A blog about movies and filmmaking.

you can’t fight city hall, or the banks

In action on July 11, 2009 at 12:11 am

I love espionage, intrigue and back-stabbing in my cinema and television. That’s why some of my favorite movies are the BOURNE series, THE CONVERSATION and THE WEST WING. I have just finished watching a movie that gave me all of that.

The movie is the newer release by the director of RUN LOLA RUN, Tom Tykwer and written by first time feature writer Eric Singer, is THE INTERNATIONAL. It’s a great movie that approaches espionage and corporations trying to take over the world from the side of the people who are trying to take them down legally and through the “proper means”. This movie has no super spies. The closest we have to a renegade, loose-cannon character is Clive Owen’s Louis Salinger – an ex-Scotland Yard agent and current INTERPOL-liaison with the New York District Attorney’s office. Mostly interacting with Assistant DA Whitman – played by Naomi Watts, and they’re trying to out a banking corporation called IBBC, headed by a group of mysterious men, led by Jonas Skarssen.

Throughout the movie, we see these two “good guys” confronting individuals about getting a statement, corroborating information and almost in every case being shut out, or having the people they talk to wind up dead. The movie is definitely not an “action-packed, adrenaline fueled thrill ride”, but it is very tense and suspenseful. It’s not the best movie of this type, and I think that because it was sort of portrayed like it was going to be this fantastic action, spy movie, is why it wasn’t as well regarded and accepted at the box-office. But, it’s definitely worth seeing and is even more timely now after all this financial crisis news has gripped the world.

Because, in the movie the only real “bad guy” is a faceless bank, that we only get a taste of whether it gets it’s comeuppance during some news clippings shown during the closing credits. The antagonists we do get sort of implicate anyone that isn’t fighting for the side of our heroes. Whether it’s actual heads of the IBBC, the people in charge of our agents who give them a time-limit to get a lead, or the law-enforcement agencies who just follow orders from someone above them. One of the other heads of IBBC, the man who is basically the enforcer that hires the assassins to take out the company’s enemies or interlopers – as played by Armin Mueller Stahl – is the one who is given the most backstory and the last chance of redemption.

The acting in the movie is fantastic from everyone; the quality that you can expect from the stars, Owen and Watts, from the secondary characters (Mueller Stahl, Brian F. O’Byrne and Jack McGee in his only few minutes on-screen) and even from the people that are just walk-on parts. (Like the police captain in Italy, and the face acting by the assassin in the same place.)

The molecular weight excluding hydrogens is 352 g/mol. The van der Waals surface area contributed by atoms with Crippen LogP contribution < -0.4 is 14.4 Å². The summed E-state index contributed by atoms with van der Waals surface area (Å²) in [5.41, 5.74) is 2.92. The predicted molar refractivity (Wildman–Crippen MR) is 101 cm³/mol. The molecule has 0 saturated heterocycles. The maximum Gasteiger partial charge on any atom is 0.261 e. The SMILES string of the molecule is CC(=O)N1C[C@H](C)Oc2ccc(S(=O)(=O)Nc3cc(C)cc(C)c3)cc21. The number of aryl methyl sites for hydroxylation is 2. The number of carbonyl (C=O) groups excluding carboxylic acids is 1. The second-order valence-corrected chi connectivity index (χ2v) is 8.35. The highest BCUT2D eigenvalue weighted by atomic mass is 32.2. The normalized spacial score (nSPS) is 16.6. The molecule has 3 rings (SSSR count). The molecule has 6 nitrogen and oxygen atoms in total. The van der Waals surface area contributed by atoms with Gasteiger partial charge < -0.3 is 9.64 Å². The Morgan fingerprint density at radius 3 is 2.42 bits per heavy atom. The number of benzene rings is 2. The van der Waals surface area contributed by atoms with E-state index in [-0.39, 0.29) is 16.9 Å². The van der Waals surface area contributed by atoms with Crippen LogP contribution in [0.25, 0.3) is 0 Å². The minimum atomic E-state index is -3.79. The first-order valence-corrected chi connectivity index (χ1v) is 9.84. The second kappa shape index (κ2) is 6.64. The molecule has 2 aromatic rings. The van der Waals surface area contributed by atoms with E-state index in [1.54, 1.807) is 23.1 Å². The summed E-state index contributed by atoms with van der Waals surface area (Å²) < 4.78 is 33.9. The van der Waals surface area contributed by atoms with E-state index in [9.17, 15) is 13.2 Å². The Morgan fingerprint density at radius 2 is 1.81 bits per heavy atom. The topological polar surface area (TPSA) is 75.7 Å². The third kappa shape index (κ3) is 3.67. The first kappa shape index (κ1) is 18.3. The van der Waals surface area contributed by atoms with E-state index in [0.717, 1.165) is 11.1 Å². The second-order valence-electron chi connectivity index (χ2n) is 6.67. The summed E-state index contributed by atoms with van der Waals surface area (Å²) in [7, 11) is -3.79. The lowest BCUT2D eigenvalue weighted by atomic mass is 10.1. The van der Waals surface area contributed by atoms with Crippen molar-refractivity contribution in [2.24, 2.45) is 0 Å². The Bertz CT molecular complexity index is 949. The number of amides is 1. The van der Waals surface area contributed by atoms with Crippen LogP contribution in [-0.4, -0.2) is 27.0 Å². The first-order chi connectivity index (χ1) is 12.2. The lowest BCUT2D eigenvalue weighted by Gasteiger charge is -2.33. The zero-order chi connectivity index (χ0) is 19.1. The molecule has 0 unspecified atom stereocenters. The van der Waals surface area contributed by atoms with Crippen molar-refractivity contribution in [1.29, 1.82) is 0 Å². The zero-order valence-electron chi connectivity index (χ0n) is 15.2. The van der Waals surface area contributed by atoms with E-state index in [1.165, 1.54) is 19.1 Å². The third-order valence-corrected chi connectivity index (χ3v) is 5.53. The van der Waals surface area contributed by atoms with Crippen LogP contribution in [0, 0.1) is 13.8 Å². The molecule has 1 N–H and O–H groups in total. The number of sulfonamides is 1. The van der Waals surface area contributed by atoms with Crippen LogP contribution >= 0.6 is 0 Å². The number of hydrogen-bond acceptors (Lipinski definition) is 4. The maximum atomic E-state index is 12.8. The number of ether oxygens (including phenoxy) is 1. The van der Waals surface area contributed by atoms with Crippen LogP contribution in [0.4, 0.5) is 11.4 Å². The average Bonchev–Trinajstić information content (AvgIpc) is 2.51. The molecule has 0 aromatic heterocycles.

The style of the movie is very much harkening back to the older movies in this genre. There’s a THE MANCHURIAN CANDIDATE, ALL THE PRESIDENT’S MEN and THE STAR CHAMBER all mixed in to give us a present day thriller. Then there’s the locations of the movie. It starts out in front of a Berlin Bus Station, to then the Volkswagon Autostad as the home of the Bank. When the movie eventually gets to New York and finally Istanbul, Turkey, the movie sort of moves as time machine, showing how far ahead Europe’s architecture has leaped ahead of the United States, and eventually almost landing in the middle ages with the still ancient looking – but absolutely stunning – Turkey. Everything in this movie is beautiful, the way the movie is shot, the way the actors move and action is framed, the movie draws you in.

Then there is the small amount of action that the movie actually does provide and the most well-promoted and interesting is the shoot-out in the Guggenheim Museum in New York City (although it was actually filmed in a studio in Germany). The best thing about it, is the plot development of the piece, which actually sees the bad guy and the good guy team up as they’re under attack by a third party. The action then takes place over five stories of the completely circular setting and video screens – which are supposed to be the current installation in the museum – with bullets ripping the place apart and innocent bystanders ducking and hiding (in one moment, kind of as a tension breaking, humorous moment). The other main action piece, which is actually more of a chase – almost slasher movie-type stalking – moment, through the streets of a giant marketplace in Turkey. The way the scene is shot, has Clive Owen stalking through the crowds with a gun in hand, and the last villain we get to see dealt with frantically trying to find a way to get away. It’s amazing how even with flocks of people around him, they all seem to melt away and leave this man all alone with a singular, focussed enemy closing in. The final scene, where the characters have found a stairway onto the roofs of the marketplace, is framed by two mosques on each side and shot with each character facing away from the sun (which, is realistically impossible), but works, especially with the final moment of illumination.

Great movie, definitely better than it was given credit for and I’m sure will gain a better following as it ages.


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